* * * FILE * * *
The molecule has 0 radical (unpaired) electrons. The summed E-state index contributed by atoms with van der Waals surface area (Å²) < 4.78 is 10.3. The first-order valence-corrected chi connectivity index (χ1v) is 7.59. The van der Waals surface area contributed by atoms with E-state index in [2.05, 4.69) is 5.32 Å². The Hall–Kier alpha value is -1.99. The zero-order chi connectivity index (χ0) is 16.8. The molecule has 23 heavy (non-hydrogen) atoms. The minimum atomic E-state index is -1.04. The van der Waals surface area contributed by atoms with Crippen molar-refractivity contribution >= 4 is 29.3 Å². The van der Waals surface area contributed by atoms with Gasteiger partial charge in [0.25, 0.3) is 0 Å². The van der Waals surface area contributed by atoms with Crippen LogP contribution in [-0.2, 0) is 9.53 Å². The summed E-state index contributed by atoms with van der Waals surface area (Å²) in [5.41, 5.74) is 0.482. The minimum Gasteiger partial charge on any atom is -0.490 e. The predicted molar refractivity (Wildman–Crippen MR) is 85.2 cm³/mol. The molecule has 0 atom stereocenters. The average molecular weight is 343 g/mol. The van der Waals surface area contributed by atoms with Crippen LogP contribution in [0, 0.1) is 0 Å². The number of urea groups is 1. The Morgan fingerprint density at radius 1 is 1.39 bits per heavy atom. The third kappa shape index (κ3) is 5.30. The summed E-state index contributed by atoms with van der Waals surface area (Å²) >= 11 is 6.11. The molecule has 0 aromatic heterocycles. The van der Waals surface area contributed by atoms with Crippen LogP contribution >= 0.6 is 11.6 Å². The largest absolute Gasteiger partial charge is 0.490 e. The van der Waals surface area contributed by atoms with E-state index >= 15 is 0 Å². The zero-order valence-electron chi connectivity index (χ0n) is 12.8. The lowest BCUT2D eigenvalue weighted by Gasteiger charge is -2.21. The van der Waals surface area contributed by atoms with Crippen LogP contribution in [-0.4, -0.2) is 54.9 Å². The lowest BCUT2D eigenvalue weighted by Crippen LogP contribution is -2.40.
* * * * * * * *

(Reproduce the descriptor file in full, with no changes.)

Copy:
The molecule has 0 radical (unpaired) electrons. The summed E-state index contributed by atoms with van der Waals surface area (Å²) < 4.78 is 10.3. The first-order valence-corrected chi connectivity index (χ1v) is 7.59. The van der Waals surface area contributed by atoms with E-state index in [2.05, 4.69) is 5.32 Å². The Hall–Kier alpha value is -1.99. The zero-order chi connectivity index (χ0) is 16.8. The molecule has 23 heavy (non-hydrogen) atoms. The minimum atomic E-state index is -1.04. The van der Waals surface area contributed by atoms with Crippen molar-refractivity contribution >= 4 is 29.3 Å². The van der Waals surface area contributed by atoms with Gasteiger partial charge in [0.25, 0.3) is 0 Å². The van der Waals surface area contributed by atoms with Crippen LogP contribution in [-0.2, 0) is 9.53 Å². The summed E-state index contributed by atoms with van der Waals surface area (Å²) in [5.41, 5.74) is 0.482. The minimum Gasteiger partial charge on any atom is -0.490 e. The predicted molar refractivity (Wildman–Crippen MR) is 85.2 cm³/mol. The molecule has 0 atom stereocenters. The average molecular weight is 343 g/mol. The van der Waals surface area contributed by atoms with Crippen LogP contribution in [0, 0.1) is 0 Å². The number of urea groups is 1. The Morgan fingerprint density at radius 1 is 1.39 bits per heavy atom. The third kappa shape index (κ3) is 5.30. The summed E-state index contributed by atoms with van der Waals surface area (Å²) >= 11 is 6.11. The molecule has 0 aromatic heterocycles. The van der Waals surface area contributed by atoms with Crippen LogP contribution >= 0.6 is 11.6 Å². The largest absolute Gasteiger partial charge is 0.490 e. The van der Waals surface area contributed by atoms with E-state index >= 15 is 0 Å². The zero-order valence-electron chi connectivity index (χ0n) is 12.8. The lowest BCUT2D eigenvalue weighted by Gasteiger charge is -2.21. The van der Waals surface area contributed by atoms with Crippen LogP contribution in [-0.4, -0.2) is 54.9 Å². The lowest BCUT2D eigenvalue weighted by Crippen LogP contribution is -2.40.